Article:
I enjoyed this book and I recommend it to readers who like to read about older cultures. If you are looking for a book along the lines of Lindsey Davis or Steven Saylor, this book is much more serious without the flashes of humor to lighten it up, and I did feel that a little humor and/or action would do much to move this story along. I also was surprised to see the strong thread of Christianity in this book, it was unexpected and I appreciate what the author was doing, but it added to the heavy ...more
Grace Elliot
'Vestal Virgin' is a well written book that is a little confused - it can't make up it's mind whether it's historical fiction or romance.
Set in the Rome of emperor Nero, the full horror of having a man with the morals of a monster, masqueraiding as a god and all the power that entails, is vividly brought to life. However, where this books slips slightly is in being neither one thing nor the other. The premise of the story is that a vestal virgine, sworn to a life of chastity a) falls in love an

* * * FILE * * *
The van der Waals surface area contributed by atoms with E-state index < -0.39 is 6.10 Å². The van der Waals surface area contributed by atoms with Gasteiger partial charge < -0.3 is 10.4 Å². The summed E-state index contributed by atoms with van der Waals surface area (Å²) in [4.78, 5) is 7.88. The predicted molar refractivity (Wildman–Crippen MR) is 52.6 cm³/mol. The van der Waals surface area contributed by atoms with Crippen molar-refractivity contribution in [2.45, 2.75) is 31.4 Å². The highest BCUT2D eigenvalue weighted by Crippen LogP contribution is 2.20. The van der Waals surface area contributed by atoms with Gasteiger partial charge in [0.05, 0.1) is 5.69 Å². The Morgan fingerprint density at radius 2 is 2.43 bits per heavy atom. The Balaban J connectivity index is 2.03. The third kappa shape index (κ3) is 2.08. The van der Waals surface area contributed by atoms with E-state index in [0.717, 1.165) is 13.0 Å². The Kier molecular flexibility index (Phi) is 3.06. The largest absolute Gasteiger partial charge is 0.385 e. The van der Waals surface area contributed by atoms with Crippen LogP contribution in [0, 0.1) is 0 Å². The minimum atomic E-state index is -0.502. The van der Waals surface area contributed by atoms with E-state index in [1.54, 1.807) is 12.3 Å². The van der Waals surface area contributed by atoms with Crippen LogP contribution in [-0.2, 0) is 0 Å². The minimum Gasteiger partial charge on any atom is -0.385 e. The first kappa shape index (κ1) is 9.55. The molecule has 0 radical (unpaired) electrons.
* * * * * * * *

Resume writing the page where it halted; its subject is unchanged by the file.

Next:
...more
Mike Joanne
I like how the author wove three stories together, Nero with all his deprivations, Vestal Virgins with all their regulations, and Paul with all his Christian followers. Historical fiction set in Rome is always a pleasure to read. This book had unique characters, making it very compelling. I'd rate it as a 3.5.
Rhonda
Its a look at Rome in the time of Nero. With some real figures and places woven into a story with fiction characters of what the lives where like.
Elissa Rubria Honoria is a vestal virgin and bound to serve as a virgin for 30 years. She cares for her family and tries to save her brother than her sister from Nero.
Gallus Justinus loves Elissa and has been in the senate and following Paul teachings of Jesus.
Tells a lot of sex and drugs and things Nero and his court are up to. How he can turn from fr
...more
Beth Bedee
While I wouldn't classify this as Christian fiction, this book brought up some interesting discussion points about the start of Christianity. The book is set in Ancient Rome during Nero's reign and revolves around a Vestal Virgin whose family is being persecuted by the unjust and cruel Nero. It's interesting to consider how hard it must have been for the Ancient Romans, whose many gods were fickle and vengeful, to embrace the concept of one true God. I thought that was an interested angle of the ...more
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Suzanne Tyrpak ran away from New York a long time ago to live in Colorado. She works for an airline which allows her to travel and do research for her books. When she’s not writing, she enjoys riding her bike, swimming, skiing, and dancing. In her next life she would like to be a belly dancer or her cat.

Her new novel, Rosy,—is an urban story set 1970s New York City. Her historical novels, Vestal V
...more